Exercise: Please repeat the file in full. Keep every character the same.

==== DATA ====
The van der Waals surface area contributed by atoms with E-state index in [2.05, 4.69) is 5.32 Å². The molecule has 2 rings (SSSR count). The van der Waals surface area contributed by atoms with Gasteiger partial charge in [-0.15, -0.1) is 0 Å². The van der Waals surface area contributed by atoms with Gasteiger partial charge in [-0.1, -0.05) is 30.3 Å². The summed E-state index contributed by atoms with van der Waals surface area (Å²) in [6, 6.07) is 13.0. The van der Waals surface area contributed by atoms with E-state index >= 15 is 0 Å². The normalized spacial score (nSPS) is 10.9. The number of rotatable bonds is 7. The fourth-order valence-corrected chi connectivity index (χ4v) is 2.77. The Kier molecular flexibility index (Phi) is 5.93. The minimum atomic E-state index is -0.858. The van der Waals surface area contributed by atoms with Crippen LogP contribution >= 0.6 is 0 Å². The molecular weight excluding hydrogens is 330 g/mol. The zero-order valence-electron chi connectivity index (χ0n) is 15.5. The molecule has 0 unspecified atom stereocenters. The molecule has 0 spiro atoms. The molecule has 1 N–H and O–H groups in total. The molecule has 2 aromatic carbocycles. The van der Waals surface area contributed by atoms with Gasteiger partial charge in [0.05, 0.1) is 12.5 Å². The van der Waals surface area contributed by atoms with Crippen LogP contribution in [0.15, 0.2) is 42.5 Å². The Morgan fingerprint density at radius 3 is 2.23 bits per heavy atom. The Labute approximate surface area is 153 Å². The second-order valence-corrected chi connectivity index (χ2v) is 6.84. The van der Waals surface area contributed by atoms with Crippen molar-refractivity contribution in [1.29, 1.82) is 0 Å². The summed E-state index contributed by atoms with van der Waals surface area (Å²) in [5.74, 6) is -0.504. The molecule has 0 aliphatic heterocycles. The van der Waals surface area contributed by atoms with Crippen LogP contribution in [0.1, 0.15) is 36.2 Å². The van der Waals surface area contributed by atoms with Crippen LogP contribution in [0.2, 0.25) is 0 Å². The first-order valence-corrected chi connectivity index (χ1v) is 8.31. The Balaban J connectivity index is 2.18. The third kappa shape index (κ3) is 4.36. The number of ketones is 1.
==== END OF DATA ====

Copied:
The van der Waals surface area contributed by atoms with E-state index in [2.05, 4.69) is 5.32 Å². The molecule has 2 rings (SSSR count). The van der Waals surface area contributed by atoms with Gasteiger partial charge in [-0.15, -0.1) is 0 Å². The van der Waals surface area contributed by atoms with Gasteiger partial charge in [-0.1, -0.05) is 30.3 Å². The summed E-state index contributed by atoms with van der Waals surface area (Å²) in [6, 6.07) is 13.0. The van der Waals surface area contributed by atoms with E-state index >= 15 is 0 Å². The normalized spacial score (nSPS) is 10.9. The number of rotatable bonds is 7. The fourth-order valence-corrected chi connectivity index (χ4v) is 2.77. The Kier molecular flexibility index (Phi) is 5.93. The minimum atomic E-state index is -0.858. The van der Waals surface area contributed by atoms with Crippen LogP contribution >= 0.6 is 0 Å². The molecular weight excluding hydrogens is 330 g/mol. The zero-order valence-electron chi connectivity index (χ0n) is 15.5. The molecule has 0 unspecified atom stereocenters. The molecule has 0 spiro atoms. The molecule has 1 N–H and O–H groups in total. The molecule has 2 aromatic carbocycles. The van der Waals surface area contributed by atoms with Gasteiger partial charge in [0.05, 0.1) is 12.5 Å². The van der Waals surface area contributed by atoms with Crippen LogP contribution in [0.15, 0.2) is 42.5 Å². The Morgan fingerprint density at radius 3 is 2.23 bits per heavy atom. The Labute approximate surface area is 153 Å². The second-order valence-corrected chi connectivity index (χ2v) is 6.84. The van der Waals surface area contributed by atoms with Crippen molar-refractivity contribution in [1.29, 1.82) is 0 Å². The summed E-state index contributed by atoms with van der Waals surface area (Å²) in [5.74, 6) is -0.504. The molecule has 0 aliphatic heterocycles. The van der Waals surface area contributed by atoms with Crippen LogP contribution in [0.1, 0.15) is 36.2 Å². The van der Waals surface area contributed by atoms with Crippen LogP contribution in [0.2, 0.25) is 0 Å². The first-order valence-corrected chi connectivity index (χ1v) is 8.31. The Balaban J connectivity index is 2.18. The third kappa shape index (κ3) is 4.36. The number of ketones is 1.